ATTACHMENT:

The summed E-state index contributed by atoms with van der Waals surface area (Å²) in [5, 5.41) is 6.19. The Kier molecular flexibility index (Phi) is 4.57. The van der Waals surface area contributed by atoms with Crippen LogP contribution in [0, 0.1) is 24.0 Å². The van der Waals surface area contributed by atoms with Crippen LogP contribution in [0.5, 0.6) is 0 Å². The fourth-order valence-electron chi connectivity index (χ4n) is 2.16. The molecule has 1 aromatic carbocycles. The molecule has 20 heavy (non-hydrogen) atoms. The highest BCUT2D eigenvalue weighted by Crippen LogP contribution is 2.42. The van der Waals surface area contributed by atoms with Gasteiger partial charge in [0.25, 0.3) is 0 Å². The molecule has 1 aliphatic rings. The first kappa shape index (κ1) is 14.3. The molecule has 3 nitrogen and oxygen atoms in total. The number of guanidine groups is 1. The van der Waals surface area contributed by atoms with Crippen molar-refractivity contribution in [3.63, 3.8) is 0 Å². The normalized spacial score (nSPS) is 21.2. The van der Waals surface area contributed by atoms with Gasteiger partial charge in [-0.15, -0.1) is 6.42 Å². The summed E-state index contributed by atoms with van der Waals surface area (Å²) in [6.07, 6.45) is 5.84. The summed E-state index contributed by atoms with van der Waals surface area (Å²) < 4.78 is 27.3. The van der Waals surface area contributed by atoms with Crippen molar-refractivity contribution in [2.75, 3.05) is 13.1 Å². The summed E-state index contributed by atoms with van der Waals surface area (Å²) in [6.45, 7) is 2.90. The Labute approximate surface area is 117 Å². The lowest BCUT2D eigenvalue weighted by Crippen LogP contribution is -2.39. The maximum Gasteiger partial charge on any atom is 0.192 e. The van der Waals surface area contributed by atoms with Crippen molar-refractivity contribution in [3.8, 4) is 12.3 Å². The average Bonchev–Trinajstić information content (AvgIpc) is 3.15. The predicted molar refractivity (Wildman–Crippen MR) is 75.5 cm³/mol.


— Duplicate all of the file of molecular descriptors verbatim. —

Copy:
The summed E-state index contributed by atoms with van der Waals surface area (Å²) in [5, 5.41) is 6.19. The Kier molecular flexibility index (Phi) is 4.57. The van der Waals surface area contributed by atoms with Crippen LogP contribution in [0, 0.1) is 24.0 Å². The van der Waals surface area contributed by atoms with Crippen LogP contribution in [0.5, 0.6) is 0 Å². The fourth-order valence-electron chi connectivity index (χ4n) is 2.16. The molecule has 1 aromatic carbocycles. The molecule has 20 heavy (non-hydrogen) atoms. The highest BCUT2D eigenvalue weighted by Crippen LogP contribution is 2.42. The van der Waals surface area contributed by atoms with Gasteiger partial charge in [0.25, 0.3) is 0 Å². The molecule has 1 aliphatic rings. The first kappa shape index (κ1) is 14.3. The molecule has 3 nitrogen and oxygen atoms in total. The number of guanidine groups is 1. The van der Waals surface area contributed by atoms with Crippen molar-refractivity contribution in [3.63, 3.8) is 0 Å². The normalized spacial score (nSPS) is 21.2. The van der Waals surface area contributed by atoms with Gasteiger partial charge in [-0.15, -0.1) is 6.42 Å². The summed E-state index contributed by atoms with van der Waals surface area (Å²) in [6.07, 6.45) is 5.84. The summed E-state index contributed by atoms with van der Waals surface area (Å²) < 4.78 is 27.3. The van der Waals surface area contributed by atoms with Crippen molar-refractivity contribution in [2.75, 3.05) is 13.1 Å². The summed E-state index contributed by atoms with van der Waals surface area (Å²) in [6.45, 7) is 2.90. The Labute approximate surface area is 117 Å². The lowest BCUT2D eigenvalue weighted by Crippen LogP contribution is -2.39. The maximum Gasteiger partial charge on any atom is 0.192 e. The van der Waals surface area contributed by atoms with Crippen molar-refractivity contribution in [3.8, 4) is 12.3 Å². The average Bonchev–Trinajstić information content (AvgIpc) is 3.15. The predicted molar refractivity (Wildman–Crippen MR) is 75.5 cm³/mol.